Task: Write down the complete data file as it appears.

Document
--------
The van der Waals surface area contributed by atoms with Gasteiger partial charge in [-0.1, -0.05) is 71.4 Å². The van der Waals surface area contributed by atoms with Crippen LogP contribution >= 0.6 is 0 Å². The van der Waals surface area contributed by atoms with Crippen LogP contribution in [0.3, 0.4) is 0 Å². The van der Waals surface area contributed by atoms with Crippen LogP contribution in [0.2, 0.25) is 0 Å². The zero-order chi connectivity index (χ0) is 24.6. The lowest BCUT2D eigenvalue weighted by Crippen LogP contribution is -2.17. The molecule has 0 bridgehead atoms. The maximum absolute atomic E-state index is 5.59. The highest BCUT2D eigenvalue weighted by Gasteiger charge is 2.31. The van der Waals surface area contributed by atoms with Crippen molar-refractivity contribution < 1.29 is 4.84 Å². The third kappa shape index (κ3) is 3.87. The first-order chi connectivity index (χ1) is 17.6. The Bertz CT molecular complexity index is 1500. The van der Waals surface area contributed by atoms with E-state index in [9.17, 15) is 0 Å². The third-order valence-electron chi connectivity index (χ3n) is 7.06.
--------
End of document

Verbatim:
The van der Waals surface area contributed by atoms with Gasteiger partial charge in [-0.1, -0.05) is 71.4 Å². The van der Waals surface area contributed by atoms with Crippen LogP contribution >= 0.6 is 0 Å². The van der Waals surface area contributed by atoms with Crippen LogP contribution in [0.3, 0.4) is 0 Å². The van der Waals surface area contributed by atoms with Crippen LogP contribution in [0.2, 0.25) is 0 Å². The zero-order chi connectivity index (χ0) is 24.6. The lowest BCUT2D eigenvalue weighted by Crippen LogP contribution is -2.17. The molecule has 0 bridgehead atoms. The maximum absolute atomic E-state index is 5.59. The highest BCUT2D eigenvalue weighted by Gasteiger charge is 2.31. The van der Waals surface area contributed by atoms with Crippen molar-refractivity contribution < 1.29 is 4.84 Å². The third kappa shape index (κ3) is 3.87. The first-order chi connectivity index (χ1) is 17.6. The Bertz CT molecular complexity index is 1500. The van der Waals surface area contributed by atoms with E-state index in [9.17, 15) is 0 Å². The third-order valence-electron chi connectivity index (χ3n) is 7.06.